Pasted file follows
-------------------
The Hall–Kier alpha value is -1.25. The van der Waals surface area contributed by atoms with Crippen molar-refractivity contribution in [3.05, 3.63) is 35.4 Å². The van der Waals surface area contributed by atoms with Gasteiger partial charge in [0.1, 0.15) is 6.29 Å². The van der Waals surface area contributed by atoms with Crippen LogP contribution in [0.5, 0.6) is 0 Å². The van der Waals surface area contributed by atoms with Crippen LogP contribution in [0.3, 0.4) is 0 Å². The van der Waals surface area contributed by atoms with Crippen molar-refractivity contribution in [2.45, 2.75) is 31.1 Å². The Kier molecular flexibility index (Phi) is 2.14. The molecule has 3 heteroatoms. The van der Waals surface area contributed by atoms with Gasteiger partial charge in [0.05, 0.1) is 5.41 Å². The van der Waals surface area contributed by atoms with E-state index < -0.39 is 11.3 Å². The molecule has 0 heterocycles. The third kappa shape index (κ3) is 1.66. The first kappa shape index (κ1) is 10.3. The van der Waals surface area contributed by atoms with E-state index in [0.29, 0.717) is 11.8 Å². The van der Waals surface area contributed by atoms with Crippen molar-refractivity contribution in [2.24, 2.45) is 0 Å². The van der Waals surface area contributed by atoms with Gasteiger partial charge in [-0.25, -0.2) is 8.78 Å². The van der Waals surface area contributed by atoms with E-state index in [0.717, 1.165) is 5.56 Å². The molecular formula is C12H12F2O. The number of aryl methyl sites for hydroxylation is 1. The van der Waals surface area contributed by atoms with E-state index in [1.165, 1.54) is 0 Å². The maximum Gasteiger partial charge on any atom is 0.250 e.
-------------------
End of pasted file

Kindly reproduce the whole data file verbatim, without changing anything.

The Hall–Kier alpha value is -1.25. The van der Waals surface area contributed by atoms with Crippen molar-refractivity contribution in [3.05, 3.63) is 35.4 Å². The van der Waals surface area contributed by atoms with Gasteiger partial charge in [0.1, 0.15) is 6.29 Å². The van der Waals surface area contributed by atoms with Crippen LogP contribution in [0.5, 0.6) is 0 Å². The van der Waals surface area contributed by atoms with Crippen LogP contribution in [0.3, 0.4) is 0 Å². The van der Waals surface area contributed by atoms with Crippen molar-refractivity contribution in [2.45, 2.75) is 31.1 Å². The Kier molecular flexibility index (Phi) is 2.14. The molecule has 3 heteroatoms. The van der Waals surface area contributed by atoms with Gasteiger partial charge in [0.05, 0.1) is 5.41 Å². The van der Waals surface area contributed by atoms with E-state index < -0.39 is 11.3 Å². The molecule has 0 heterocycles. The third kappa shape index (κ3) is 1.66. The first kappa shape index (κ1) is 10.3. The van der Waals surface area contributed by atoms with E-state index in [0.29, 0.717) is 11.8 Å². The van der Waals surface area contributed by atoms with Crippen molar-refractivity contribution in [2.24, 2.45) is 0 Å². The van der Waals surface area contributed by atoms with Gasteiger partial charge in [-0.25, -0.2) is 8.78 Å². The van der Waals surface area contributed by atoms with E-state index in [0.717, 1.165) is 5.56 Å². The molecular formula is C12H12F2O. The number of aryl methyl sites for hydroxylation is 1. The van der Waals surface area contributed by atoms with E-state index in [1.165, 1.54) is 0 Å². The maximum Gasteiger partial charge on any atom is 0.250 e.